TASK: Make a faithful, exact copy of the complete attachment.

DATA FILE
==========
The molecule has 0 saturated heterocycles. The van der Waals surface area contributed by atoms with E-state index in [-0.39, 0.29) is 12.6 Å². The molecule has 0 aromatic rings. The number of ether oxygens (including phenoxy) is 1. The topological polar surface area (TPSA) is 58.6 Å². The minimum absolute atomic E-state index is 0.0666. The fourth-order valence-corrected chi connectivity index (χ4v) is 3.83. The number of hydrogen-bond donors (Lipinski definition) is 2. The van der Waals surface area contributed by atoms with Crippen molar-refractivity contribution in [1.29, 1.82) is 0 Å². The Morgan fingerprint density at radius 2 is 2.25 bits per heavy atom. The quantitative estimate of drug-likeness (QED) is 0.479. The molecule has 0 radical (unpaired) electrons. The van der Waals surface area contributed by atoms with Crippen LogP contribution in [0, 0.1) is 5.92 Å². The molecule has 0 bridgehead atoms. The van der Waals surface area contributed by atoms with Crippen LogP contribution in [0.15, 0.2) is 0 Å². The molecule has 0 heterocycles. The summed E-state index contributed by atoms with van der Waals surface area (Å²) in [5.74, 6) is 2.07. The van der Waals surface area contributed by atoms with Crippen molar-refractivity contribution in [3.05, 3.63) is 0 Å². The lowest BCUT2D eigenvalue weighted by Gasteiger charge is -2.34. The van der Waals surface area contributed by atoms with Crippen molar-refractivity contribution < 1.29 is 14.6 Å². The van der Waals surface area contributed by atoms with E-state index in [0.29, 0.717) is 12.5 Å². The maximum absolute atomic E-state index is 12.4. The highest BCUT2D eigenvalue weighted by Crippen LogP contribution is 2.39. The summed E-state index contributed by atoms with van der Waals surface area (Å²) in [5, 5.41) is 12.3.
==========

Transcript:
The molecule has 0 saturated heterocycles. The van der Waals surface area contributed by atoms with E-state index in [-0.39, 0.29) is 12.6 Å². The molecule has 0 aromatic rings. The number of ether oxygens (including phenoxy) is 1. The topological polar surface area (TPSA) is 58.6 Å². The minimum absolute atomic E-state index is 0.0666. The fourth-order valence-corrected chi connectivity index (χ4v) is 3.83. The number of hydrogen-bond donors (Lipinski definition) is 2. The van der Waals surface area contributed by atoms with Crippen molar-refractivity contribution in [1.29, 1.82) is 0 Å². The Morgan fingerprint density at radius 2 is 2.25 bits per heavy atom. The quantitative estimate of drug-likeness (QED) is 0.479. The molecule has 0 radical (unpaired) electrons. The van der Waals surface area contributed by atoms with Crippen LogP contribution in [0, 0.1) is 5.92 Å². The molecule has 0 bridgehead atoms. The van der Waals surface area contributed by atoms with Crippen LogP contribution in [0.15, 0.2) is 0 Å². The molecule has 0 heterocycles. The summed E-state index contributed by atoms with van der Waals surface area (Å²) in [5.74, 6) is 2.07. The van der Waals surface area contributed by atoms with Crippen molar-refractivity contribution in [3.05, 3.63) is 0 Å². The lowest BCUT2D eigenvalue weighted by Gasteiger charge is -2.34. The van der Waals surface area contributed by atoms with Crippen molar-refractivity contribution < 1.29 is 14.6 Å². The van der Waals surface area contributed by atoms with E-state index in [0.29, 0.717) is 12.5 Å². The maximum absolute atomic E-state index is 12.4. The highest BCUT2D eigenvalue weighted by Crippen LogP contribution is 2.39. The summed E-state index contributed by atoms with van der Waals surface area (Å²) in [5, 5.41) is 12.3.